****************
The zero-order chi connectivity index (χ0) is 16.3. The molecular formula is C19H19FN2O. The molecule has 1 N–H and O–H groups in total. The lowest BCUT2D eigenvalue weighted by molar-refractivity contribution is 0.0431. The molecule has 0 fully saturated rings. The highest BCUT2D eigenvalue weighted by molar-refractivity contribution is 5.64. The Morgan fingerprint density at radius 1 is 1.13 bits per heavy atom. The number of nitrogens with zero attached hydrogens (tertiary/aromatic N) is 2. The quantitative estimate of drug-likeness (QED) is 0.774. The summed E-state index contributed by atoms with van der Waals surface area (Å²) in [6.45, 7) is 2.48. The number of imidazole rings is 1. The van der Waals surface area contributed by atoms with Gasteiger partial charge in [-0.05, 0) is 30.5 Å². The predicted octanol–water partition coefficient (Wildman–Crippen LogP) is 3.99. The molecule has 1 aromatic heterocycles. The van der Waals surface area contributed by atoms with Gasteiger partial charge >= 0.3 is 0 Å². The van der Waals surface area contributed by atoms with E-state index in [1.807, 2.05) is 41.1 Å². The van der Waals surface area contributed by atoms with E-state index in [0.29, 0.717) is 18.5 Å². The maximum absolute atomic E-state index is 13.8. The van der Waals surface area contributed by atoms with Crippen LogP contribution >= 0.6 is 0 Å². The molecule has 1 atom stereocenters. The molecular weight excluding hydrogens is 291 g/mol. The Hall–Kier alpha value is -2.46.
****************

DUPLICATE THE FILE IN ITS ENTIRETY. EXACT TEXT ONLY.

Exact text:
The zero-order chi connectivity index (χ0) is 16.3. The molecular formula is C19H19FN2O. The molecule has 1 N–H and O–H groups in total. The lowest BCUT2D eigenvalue weighted by molar-refractivity contribution is 0.0431. The molecule has 0 fully saturated rings. The highest BCUT2D eigenvalue weighted by molar-refractivity contribution is 5.64. The Morgan fingerprint density at radius 1 is 1.13 bits per heavy atom. The number of nitrogens with zero attached hydrogens (tertiary/aromatic N) is 2. The quantitative estimate of drug-likeness (QED) is 0.774. The summed E-state index contributed by atoms with van der Waals surface area (Å²) in [6.45, 7) is 2.48. The number of imidazole rings is 1. The van der Waals surface area contributed by atoms with Gasteiger partial charge in [-0.05, 0) is 30.5 Å². The predicted octanol–water partition coefficient (Wildman–Crippen LogP) is 3.99. The molecule has 1 aromatic heterocycles. The van der Waals surface area contributed by atoms with Gasteiger partial charge >= 0.3 is 0 Å². The van der Waals surface area contributed by atoms with E-state index in [1.807, 2.05) is 41.1 Å². The van der Waals surface area contributed by atoms with E-state index in [0.29, 0.717) is 18.5 Å². The maximum absolute atomic E-state index is 13.8. The van der Waals surface area contributed by atoms with Crippen LogP contribution >= 0.6 is 0 Å². The molecule has 1 atom stereocenters. The molecular weight excluding hydrogens is 291 g/mol. The Hall–Kier alpha value is -2.46.